The internet of buggy things

For the last 15 years or so, I’ve tried out pretty much every home automation thing under the sun. The good news is products are generally getting better and easier to use as companies jump onto the Internet of Things bandwagon, but the bad news is many things are still unreliable.

It’s a tough problem to design to, since virtually everything in a house is very nearly 100% reliable all the time. When was the last time a light switch just up and died on you? And having everything use WiFi as a backbone, itself kind of an ad-hoc standard that sorta mostly works most of the time combined with house electronics is a recipe for disaster.

I really have been locked out of my house twice due to spotty WiFi. I am hesitant to try out any of the WiFi-enabled door locks as a result.

One of the most user-friendly line of products out there is the WeMo line from Belkin. They’re easy to set up, offer flexible options, but after using two hard-wired light switches, three wall plug units, and two motion detectors for the past six months or so, I have to say they don’t hold up over time and it’s baffling how they have failed.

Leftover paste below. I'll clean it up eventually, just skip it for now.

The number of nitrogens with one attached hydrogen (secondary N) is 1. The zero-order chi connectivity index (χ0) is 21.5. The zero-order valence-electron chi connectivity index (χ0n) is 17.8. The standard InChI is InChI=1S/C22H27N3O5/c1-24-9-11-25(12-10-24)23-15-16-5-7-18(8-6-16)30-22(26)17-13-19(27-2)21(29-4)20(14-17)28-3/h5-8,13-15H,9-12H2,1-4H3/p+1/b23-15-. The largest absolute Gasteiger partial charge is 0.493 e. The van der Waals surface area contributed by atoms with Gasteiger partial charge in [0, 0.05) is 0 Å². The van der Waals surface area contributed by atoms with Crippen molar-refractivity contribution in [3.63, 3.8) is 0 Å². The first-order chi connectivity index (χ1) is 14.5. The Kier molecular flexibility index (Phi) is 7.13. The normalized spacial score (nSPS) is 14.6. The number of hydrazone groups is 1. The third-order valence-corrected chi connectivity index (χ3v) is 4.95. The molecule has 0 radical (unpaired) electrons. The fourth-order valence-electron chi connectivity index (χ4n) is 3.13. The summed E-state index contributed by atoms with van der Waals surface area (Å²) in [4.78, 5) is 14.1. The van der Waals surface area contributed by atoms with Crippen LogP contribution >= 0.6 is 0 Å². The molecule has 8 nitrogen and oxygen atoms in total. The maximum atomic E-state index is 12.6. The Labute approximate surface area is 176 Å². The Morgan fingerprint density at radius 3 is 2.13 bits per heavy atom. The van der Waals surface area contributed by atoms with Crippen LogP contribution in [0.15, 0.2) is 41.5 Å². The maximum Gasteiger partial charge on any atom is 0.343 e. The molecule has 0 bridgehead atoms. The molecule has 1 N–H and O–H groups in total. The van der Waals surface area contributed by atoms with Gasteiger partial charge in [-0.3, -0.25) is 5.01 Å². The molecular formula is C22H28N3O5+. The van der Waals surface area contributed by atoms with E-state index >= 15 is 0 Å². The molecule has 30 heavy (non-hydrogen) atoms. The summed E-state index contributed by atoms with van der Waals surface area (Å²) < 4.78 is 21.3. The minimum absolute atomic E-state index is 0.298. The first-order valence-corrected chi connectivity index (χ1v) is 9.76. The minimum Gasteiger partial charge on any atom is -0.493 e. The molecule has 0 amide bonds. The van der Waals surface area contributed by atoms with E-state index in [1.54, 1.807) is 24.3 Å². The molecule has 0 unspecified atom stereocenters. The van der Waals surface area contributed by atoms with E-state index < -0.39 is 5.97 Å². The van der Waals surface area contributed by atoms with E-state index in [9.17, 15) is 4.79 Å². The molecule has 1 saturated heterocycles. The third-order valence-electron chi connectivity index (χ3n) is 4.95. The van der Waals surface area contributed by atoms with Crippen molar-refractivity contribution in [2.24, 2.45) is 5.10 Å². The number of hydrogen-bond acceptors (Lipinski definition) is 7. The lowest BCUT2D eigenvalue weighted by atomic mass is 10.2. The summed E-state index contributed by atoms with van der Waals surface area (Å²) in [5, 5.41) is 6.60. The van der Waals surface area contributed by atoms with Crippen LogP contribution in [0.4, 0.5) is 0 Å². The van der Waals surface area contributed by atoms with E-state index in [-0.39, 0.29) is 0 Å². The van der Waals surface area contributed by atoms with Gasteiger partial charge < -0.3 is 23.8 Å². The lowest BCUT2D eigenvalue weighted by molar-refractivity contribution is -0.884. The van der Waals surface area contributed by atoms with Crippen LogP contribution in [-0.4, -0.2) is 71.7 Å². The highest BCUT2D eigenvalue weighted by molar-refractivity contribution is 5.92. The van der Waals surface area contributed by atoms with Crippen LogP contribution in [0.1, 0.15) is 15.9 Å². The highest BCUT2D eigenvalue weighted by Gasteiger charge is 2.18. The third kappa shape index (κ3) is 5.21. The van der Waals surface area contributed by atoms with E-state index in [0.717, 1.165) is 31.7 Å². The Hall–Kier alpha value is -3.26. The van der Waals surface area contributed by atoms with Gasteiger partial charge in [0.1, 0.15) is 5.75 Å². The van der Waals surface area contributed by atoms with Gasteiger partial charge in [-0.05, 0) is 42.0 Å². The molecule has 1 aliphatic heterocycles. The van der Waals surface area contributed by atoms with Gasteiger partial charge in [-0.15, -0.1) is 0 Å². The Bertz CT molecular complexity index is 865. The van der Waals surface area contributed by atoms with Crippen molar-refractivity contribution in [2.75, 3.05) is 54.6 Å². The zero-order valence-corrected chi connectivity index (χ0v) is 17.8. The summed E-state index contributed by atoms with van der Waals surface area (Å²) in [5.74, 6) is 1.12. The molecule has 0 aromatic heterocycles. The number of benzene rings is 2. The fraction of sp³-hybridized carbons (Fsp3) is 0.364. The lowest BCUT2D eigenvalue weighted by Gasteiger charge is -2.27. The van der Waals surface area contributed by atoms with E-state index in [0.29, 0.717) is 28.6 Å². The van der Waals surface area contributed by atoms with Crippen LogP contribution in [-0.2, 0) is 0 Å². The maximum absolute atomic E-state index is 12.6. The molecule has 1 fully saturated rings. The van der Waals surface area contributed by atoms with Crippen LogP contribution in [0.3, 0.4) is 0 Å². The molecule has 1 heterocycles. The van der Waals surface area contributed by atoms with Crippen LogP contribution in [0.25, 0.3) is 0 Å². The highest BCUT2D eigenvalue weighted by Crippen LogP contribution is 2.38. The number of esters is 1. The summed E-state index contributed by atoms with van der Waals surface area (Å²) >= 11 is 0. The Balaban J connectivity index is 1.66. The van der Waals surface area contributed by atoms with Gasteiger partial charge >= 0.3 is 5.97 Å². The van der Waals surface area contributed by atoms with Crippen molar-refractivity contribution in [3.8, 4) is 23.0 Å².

A couple weeks ago, one of my wall switches stopped working on the iPhone app remote, but also the physical switch no longer functioned. A day later, it worked again.

I have a rule for another light switch set to turn on at sunset, and off automatically at 10:30pm. The time of “sunset” doesn’t seem to shift, but amazingly the shut-off time does. Right now, the light goes off every night at 10:08pm. Keep in mind, this is a light switch hard-wired to electricity and has an always-on WiFi connection. Not a single engineer working on the project thought to write some code to maybe check a time server once a day or at the very least once a week? I’m amazed that a time drift of 22min is even possible.

Lastly, one of my WeMo plugs is connected to a set of backyard lights that are fairly far from the WiFi base, but I’ve set up two WiFi extenders closer to the backyard and still the device can connect to the network only sporadically.

Anyway, I know these aren’t easy problems to solve, but given that I prefer my house to be close to 100% reliability, bringing things in from the world of computing that often come up short of that number isn’t really a recipe for success. To anyone considering Internet of Things objects in their home: tread carefully and prepare to be disappointed.